Herb: Weeping Willow


Latin name: Salix babylonica


Synonyms: Salix pendula


Family: Salicaceae (Willow Family)



Medicinal use of Weeping Willow:

The leaves and bark are antirheumatic, astringent and tonic. A decoction of the leaves is used in the treatment of abscesses, carbuncle, fever, rheumatism, skin diseases, ulcers etc. An infusion of the bark has been used to treat diarrhoea and fevers. The bark can be used as a poultice. The stem bark is used in the treatment of skin eruptions due to parasites. The root bark is used in a bath for the treatment of parasitic skin diseases. A gum from the stems is used in the treatment of foul sores. The down of the seeds is used in the treatment of fevers, haemorrhages, jaundice, rheumatism etc. The fresh bark of all members of this genus contains salicin, which probably decomposes into salicylic acid (closely related to aspirin) in the human body. This is used as an anodyne and febrifuge.

Description of the plant:



Plant:
Deciduous
Tree

Height:
12 m
(39 feet)

Flovering:
April

Habitat of the herb:

Not known in a truly wild situation.

Edible parts of Weeping Willow:

Inner bark - raw or cooked. It can be dried, ground into a powder and then added to cereal flour for use in making bread etc. A very bitter flavour, it is a famine food that is only used when all else fails. Young shoots and flower buds - cooked. Not very palatable. Older leaves are used to adulterate tea. A source of a manna-like substance.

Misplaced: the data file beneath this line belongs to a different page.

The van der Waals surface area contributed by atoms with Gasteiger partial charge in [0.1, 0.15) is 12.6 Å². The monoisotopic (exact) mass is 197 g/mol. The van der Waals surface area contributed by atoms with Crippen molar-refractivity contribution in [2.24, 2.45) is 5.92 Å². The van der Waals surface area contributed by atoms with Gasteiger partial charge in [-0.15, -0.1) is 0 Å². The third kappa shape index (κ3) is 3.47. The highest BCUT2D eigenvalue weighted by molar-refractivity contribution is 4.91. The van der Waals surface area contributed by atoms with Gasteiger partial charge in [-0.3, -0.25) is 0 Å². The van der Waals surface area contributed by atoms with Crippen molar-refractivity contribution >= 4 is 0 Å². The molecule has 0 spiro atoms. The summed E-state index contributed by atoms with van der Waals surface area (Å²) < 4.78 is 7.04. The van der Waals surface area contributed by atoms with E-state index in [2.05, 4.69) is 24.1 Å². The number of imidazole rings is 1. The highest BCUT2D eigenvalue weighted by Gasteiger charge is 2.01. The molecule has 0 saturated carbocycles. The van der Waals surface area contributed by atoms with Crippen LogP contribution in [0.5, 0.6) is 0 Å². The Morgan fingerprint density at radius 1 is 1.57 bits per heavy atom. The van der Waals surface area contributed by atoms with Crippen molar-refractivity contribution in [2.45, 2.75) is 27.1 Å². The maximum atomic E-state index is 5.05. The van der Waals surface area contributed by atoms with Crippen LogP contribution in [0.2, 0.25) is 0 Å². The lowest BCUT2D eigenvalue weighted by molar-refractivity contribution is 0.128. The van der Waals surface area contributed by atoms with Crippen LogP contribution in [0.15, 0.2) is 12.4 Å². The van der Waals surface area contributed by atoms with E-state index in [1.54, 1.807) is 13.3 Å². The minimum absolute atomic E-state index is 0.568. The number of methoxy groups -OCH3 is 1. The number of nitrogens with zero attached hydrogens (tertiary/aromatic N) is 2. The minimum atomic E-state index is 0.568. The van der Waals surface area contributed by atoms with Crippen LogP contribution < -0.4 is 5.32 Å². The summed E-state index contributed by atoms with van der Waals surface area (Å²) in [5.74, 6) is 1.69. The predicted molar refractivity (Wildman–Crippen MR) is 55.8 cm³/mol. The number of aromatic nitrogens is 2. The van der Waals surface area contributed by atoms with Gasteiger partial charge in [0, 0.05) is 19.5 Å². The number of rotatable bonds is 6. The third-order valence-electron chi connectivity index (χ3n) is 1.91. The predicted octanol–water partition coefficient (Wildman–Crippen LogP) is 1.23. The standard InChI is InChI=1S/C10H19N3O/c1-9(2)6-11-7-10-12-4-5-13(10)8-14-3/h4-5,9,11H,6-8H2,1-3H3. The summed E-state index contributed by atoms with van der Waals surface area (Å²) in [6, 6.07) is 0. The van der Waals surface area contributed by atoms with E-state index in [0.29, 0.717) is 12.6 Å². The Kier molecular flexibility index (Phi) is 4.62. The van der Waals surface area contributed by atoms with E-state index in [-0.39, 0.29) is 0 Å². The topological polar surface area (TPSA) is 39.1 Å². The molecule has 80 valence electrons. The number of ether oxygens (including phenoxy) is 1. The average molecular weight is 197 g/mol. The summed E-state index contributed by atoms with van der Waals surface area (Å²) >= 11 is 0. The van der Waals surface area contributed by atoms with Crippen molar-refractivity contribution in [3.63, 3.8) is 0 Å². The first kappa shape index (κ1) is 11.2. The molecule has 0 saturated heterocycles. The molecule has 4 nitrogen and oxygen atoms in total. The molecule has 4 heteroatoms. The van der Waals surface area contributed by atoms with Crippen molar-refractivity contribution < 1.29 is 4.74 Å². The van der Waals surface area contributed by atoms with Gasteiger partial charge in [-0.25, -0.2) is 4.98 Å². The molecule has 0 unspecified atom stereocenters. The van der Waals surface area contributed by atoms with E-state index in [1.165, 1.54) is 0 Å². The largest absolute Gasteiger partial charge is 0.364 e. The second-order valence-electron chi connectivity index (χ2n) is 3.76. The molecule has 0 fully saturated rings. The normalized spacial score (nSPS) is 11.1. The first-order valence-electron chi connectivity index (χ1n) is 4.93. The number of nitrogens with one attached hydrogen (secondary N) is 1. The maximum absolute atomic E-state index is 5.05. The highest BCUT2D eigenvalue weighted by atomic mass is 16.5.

Other uses of the herb:

The stems are very flexible and are used in basket making. The plant is usually coppiced annually when grown for basket making, though it is possible to coppice it every two years if thick poles are required as uprights. The extensive root system makes this species useful for binding soils. A decoction or infusion of the bark has been used as a wash to make the hair grow.

Propagation of Weeping Willow:

Seed - must be surface sown as soon as it is ripe in late spring. It has a very short viability, perhaps as little as a few days. Cuttings of mature wood of the current year's growth, November to February in a sheltered outdoor bed or planted straight into their permanent position and given a good weed-suppressing mulch. Very easy. Plant into their permanent positions in the autumn. Cuttings of half-ripe wood, June to August in a frame. Very easy.

Cultivation of the herb:

Not known in a truly wild situation.

Known hazards of Salix babylonica:

None known

Plant information taken from the Plants For A Future.